My feet brought me here, to this breathtakingly beautiful country, with a group of people who totally understand my wanderlust and nostalgia for all of the places I’ve never seen. My feet suffered through years of soccer, track, hiking, biking, mud sliding, concrete, bumps, bruises, and falls. They took a hit during the Thai New Year (Song Khran Water Festival) so that I could live up to my own expectations and have a free-spirited good time. They ran into the ocean, dipped into the carp-infested waterfall stream, and sunk deep in the sticky sand. My feet are definitely not the most beautiful part of me, but their struggle for my happiness will never go unnoticed again. My scars were embraced by the wonderful Thai lady-boy who scrubbed them, and her nonchalance relaxed me to the brink of sleep. My comfort level in that state, physically vulnerable, emotionally insecure, and spiritually centered – stunned me into silence. I closed my eyes, and each gentle stroke of the file took away a layer of self doubt.

When we left the massage parlor, I felt like 500 pounds had just been lifted from my shoulders. My heel felt so much better, and I could finally walk like a normal person (weight bearing)- the scrapes and cuts still sting, but the pain only reminds me of how grateful I am to be exactly where I am right now. On the long walk home, Kat and I talked about our love of travel, the places we’ve been, and the many places we have left to see. We discussed the possibility of friends and family coming to visit, and I realized that my happiness no longer depends on the actions of others. I don’t want to live a “reactive” lifestyle, where I’m just waiting for the next thing to happen – for that job to turn into a promotion – for that guy to tell me he genuinely wants to spend more time getting to know me, and meaning it – for that friend to venture out with me in order to discover something much bigger than us – for my parents to actually say the words, “I’m so proud of you, and who you have become.” -> I’m tired of waiting for the next best thing, so I’m making each moment a priority. This life is much shorter than we give it credit for, and the tiny monumental moments add up to a lifetime of fulfillment. I want that fulfillment.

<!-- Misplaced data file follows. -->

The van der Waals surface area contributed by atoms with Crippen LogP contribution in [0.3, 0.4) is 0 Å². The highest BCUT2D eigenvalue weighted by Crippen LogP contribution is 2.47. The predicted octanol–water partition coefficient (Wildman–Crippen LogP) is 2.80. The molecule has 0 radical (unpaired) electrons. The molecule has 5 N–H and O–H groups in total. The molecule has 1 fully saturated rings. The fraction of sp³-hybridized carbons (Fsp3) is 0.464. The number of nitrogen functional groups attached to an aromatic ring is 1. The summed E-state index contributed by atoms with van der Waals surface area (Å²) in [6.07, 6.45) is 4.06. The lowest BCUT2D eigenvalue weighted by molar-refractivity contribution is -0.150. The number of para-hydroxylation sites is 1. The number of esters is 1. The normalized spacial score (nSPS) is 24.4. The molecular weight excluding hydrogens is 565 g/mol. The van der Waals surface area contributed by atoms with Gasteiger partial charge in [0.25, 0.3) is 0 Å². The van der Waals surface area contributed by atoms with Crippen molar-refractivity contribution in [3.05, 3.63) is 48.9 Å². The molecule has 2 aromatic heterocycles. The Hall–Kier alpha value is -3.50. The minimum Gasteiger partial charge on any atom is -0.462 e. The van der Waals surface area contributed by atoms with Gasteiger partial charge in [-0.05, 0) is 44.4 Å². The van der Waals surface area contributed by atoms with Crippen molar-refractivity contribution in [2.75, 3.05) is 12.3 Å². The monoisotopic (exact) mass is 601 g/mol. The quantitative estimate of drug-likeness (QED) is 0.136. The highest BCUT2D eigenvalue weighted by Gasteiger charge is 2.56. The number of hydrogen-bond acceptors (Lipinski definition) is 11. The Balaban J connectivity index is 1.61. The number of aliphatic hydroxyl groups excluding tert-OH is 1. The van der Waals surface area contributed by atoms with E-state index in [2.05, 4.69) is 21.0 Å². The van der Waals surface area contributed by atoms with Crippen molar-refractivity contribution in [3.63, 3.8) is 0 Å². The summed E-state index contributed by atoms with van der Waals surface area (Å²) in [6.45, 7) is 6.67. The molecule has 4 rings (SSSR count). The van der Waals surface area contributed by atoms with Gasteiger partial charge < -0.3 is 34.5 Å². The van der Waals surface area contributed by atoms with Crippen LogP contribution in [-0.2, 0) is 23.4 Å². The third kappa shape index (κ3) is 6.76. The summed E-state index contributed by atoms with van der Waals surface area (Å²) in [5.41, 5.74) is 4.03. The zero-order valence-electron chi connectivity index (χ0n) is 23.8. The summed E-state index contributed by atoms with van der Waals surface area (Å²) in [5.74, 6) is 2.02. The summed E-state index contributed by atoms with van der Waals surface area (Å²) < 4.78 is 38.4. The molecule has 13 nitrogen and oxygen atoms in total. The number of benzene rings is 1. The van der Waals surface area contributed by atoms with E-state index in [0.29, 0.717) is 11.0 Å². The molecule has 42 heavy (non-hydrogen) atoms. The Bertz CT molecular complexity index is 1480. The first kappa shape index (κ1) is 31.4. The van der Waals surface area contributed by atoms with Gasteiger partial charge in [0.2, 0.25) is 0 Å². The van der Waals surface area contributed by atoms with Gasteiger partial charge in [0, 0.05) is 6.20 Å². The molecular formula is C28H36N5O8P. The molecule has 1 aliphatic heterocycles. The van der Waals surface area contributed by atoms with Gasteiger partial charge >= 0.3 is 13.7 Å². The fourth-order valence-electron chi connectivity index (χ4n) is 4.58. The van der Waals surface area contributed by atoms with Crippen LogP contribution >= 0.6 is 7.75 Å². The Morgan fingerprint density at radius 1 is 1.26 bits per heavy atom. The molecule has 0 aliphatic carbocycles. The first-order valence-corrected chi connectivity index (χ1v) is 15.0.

For the first time in a long time, I feel like I’m on my way to exactly that. Today was my first practical experience as a TESOL teacher, and I can already tell that the job itself will be incredibly rewarding. The Thai New Year brought with it many resolutions, and I will make it my mission to stay true to them. Being in Thailand for less than a month has already made me feel accepted in countless ways, simply for being me. It is an indescribable sensation, when you no longer worry about each consequence in your life, but simply choose to be happy in the present. I plan to hold onto that feeling for as long as possible, and hopefully my faith in good things will keep me traveling for longer than I had originally planned. I am adopting the Thai phrase “Mai pen rai,” allowing myself to take things slowly and breath into each moment: good or bad, happy or sad, I will take note of my time in Thailand before it becomes a set of memories.